Components of Informed Decision Making

Consent - (see Body of Article).

Assent - agreement to participate in the treatment plan even if
   the full comprehension needed to fulfill the requirements of an
   informed consent is not present in the patient because of age
   or lack of capacity to understand all the information requisite
   to making the decision.

Dissent - the act of declining treatment based on having learned
   all of the information and having decided to forgo (usually
   life-sustaining) treatment anyway.

Note: Adapted with permission from Bowden, V.R., Dickey, S.B. &
   Greenberg, C.S. (1998). Children and their families: The
   continuum of care (pp. 77-78). Philadelphia: W.B. Sanders Co.


The process of determining an adolescent's ability to meet the four primary tests of legal competency is shown in the following example. An adolescent presents with blurred vision and right-sided weakness. The first test of legal competency involves making a choice: This could be accomplished by the adolescent indicating a preference among alternatives, even if that is a simple yes or no to treatment. The second test is that the choice that is made has a probable outcome that is reasonable (a reasonably prudent person by legal standards might make such a choice). For example, the adolescent might choose to have surgery to evacuate a cerebral blood clot rather than risking morbidity or death by refusing the surgery. Thirdly, the choice preference must be selected by a process of rational reasoning. For example, the adolescent decides to have the blood clot removed in order to get better. Finally, the adolescent must demonstrate a comprehension of the risks, benefits, and alternatives to treatments. The assessment of understanding is best accomplished by determining the individual's ability to repeat back his or her level of comprehension. However, measurement of a patient's understanding is often subjective and may even defy meaningful evaluation (Dickey, 1992).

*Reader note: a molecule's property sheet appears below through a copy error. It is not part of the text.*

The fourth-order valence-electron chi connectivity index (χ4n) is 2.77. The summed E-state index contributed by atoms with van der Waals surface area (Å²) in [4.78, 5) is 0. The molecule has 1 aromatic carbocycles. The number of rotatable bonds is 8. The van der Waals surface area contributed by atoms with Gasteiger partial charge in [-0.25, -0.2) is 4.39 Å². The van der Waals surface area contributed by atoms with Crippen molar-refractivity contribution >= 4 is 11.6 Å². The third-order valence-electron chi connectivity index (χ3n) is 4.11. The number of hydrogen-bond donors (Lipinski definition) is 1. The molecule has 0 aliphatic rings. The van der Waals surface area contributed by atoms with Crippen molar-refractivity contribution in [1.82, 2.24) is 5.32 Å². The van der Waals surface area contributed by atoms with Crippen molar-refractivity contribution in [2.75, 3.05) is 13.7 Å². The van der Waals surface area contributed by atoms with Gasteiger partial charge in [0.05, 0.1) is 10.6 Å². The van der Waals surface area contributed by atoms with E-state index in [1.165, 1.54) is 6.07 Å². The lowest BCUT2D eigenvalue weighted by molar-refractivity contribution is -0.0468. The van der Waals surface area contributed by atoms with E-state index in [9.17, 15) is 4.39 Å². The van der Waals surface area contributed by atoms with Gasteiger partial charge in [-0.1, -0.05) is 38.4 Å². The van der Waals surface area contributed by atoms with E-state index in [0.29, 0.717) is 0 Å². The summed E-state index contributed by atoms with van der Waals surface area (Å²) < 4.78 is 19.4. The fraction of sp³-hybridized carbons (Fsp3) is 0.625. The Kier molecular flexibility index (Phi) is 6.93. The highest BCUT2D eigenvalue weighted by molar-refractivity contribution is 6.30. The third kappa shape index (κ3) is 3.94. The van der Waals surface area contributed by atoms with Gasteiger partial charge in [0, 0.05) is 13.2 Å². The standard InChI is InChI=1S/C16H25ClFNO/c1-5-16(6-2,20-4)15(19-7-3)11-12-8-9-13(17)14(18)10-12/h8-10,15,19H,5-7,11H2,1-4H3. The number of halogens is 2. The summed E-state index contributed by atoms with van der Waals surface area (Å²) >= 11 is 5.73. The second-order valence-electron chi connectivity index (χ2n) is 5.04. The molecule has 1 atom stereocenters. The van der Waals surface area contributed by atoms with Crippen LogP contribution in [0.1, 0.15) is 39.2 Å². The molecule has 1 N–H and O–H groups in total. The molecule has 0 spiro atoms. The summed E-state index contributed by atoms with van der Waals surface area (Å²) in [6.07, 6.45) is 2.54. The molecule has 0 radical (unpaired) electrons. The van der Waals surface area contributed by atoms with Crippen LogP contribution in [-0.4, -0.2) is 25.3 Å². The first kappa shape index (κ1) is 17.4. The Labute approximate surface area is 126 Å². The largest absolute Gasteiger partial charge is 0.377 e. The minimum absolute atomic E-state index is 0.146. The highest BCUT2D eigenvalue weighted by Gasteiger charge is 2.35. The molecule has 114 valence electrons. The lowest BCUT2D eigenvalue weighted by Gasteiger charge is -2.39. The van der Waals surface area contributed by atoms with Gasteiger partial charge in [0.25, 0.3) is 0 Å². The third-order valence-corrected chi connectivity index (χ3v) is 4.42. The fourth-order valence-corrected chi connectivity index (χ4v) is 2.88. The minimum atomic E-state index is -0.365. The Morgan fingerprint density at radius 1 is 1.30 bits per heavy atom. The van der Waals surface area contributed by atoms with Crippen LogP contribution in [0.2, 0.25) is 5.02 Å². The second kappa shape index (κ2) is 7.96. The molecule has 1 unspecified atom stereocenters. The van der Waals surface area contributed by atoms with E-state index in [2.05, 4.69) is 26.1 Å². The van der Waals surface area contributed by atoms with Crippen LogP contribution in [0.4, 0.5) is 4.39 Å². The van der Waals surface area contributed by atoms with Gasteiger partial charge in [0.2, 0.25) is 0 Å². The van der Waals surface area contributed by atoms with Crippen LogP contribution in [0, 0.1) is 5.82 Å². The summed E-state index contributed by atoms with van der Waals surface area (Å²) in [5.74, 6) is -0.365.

Many Institutional Review Boards (IRBs) suggest obtaining assent for participation in research from all developmentally appropriate children over the age of 7 years along with parental consent (Kachoyeanos, 1996). Assent means the child or adolescent agrees with the treatment plans. This is consistent with Federal Regulations (U.S. Department of Health and Human Services, 1991). Although these guidelines are geared toward minors' participation in research, they logically extend to health care treatment choices. In addition, for all ages of human participants in research, Federal Regulations require that a description of the purpose of the study must be supplied to all potential subjects at the sixth to eighth grade reading level (Leiken, 1983). This standard is important in providing information about health care decision making as well as research. However, the sixth to eighth grade reading level may not meet the needs of younger children who fall within the realm of giving assent or dissent.